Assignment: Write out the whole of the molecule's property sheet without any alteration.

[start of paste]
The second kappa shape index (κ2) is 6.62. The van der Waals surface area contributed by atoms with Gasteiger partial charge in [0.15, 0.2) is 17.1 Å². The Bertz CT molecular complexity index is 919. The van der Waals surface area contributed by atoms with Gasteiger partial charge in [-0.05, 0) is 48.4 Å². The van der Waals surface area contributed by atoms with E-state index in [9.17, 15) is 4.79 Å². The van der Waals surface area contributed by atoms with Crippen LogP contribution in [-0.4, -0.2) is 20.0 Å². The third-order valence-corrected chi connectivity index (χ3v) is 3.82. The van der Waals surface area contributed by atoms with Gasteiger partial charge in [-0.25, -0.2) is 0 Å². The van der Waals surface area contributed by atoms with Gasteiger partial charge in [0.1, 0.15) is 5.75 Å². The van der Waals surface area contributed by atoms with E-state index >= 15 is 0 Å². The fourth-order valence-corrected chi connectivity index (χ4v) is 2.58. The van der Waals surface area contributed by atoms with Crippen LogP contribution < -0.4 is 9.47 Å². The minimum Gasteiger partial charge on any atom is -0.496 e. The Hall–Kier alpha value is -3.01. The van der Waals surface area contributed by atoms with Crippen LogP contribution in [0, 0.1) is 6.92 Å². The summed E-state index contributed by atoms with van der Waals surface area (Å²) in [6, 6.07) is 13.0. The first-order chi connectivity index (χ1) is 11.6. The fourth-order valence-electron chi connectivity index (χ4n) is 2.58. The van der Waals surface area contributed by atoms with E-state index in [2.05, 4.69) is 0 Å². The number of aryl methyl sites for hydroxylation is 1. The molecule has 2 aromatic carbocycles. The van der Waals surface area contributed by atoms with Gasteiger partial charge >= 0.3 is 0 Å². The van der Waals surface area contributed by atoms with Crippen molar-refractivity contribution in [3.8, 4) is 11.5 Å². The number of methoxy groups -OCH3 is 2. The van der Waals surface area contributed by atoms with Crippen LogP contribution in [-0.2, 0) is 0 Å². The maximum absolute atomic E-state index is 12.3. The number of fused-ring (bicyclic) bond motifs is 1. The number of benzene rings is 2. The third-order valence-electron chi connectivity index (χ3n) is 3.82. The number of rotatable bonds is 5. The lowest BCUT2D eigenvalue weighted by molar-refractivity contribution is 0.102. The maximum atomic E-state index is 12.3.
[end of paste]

The second kappa shape index (κ2) is 6.62. The van der Waals surface area contributed by atoms with Gasteiger partial charge in [0.15, 0.2) is 17.1 Å². The Bertz CT molecular complexity index is 919. The van der Waals surface area contributed by atoms with Gasteiger partial charge in [-0.05, 0) is 48.4 Å². The van der Waals surface area contributed by atoms with E-state index in [9.17, 15) is 4.79 Å². The van der Waals surface area contributed by atoms with Crippen LogP contribution in [-0.4, -0.2) is 20.0 Å². The third-order valence-corrected chi connectivity index (χ3v) is 3.82. The van der Waals surface area contributed by atoms with Gasteiger partial charge in [-0.25, -0.2) is 0 Å². The van der Waals surface area contributed by atoms with Gasteiger partial charge in [0.1, 0.15) is 5.75 Å². The van der Waals surface area contributed by atoms with E-state index >= 15 is 0 Å². The fourth-order valence-corrected chi connectivity index (χ4v) is 2.58. The van der Waals surface area contributed by atoms with Crippen LogP contribution < -0.4 is 9.47 Å². The minimum Gasteiger partial charge on any atom is -0.496 e. The Hall–Kier alpha value is -3.01. The van der Waals surface area contributed by atoms with Crippen LogP contribution in [0, 0.1) is 6.92 Å². The summed E-state index contributed by atoms with van der Waals surface area (Å²) in [6, 6.07) is 13.0. The first-order chi connectivity index (χ1) is 11.6. The fourth-order valence-electron chi connectivity index (χ4n) is 2.58. The van der Waals surface area contributed by atoms with E-state index in [2.05, 4.69) is 0 Å². The number of aryl methyl sites for hydroxylation is 1. The molecule has 2 aromatic carbocycles. The van der Waals surface area contributed by atoms with Gasteiger partial charge >= 0.3 is 0 Å². The van der Waals surface area contributed by atoms with Crippen molar-refractivity contribution in [3.8, 4) is 11.5 Å². The number of methoxy groups -OCH3 is 2. The van der Waals surface area contributed by atoms with Crippen LogP contribution in [-0.2, 0) is 0 Å². The maximum absolute atomic E-state index is 12.3. The number of fused-ring (bicyclic) bond motifs is 1. The number of benzene rings is 2. The third-order valence-electron chi connectivity index (χ3n) is 3.82. The number of rotatable bonds is 5. The lowest BCUT2D eigenvalue weighted by molar-refractivity contribution is 0.102. The maximum atomic E-state index is 12.3.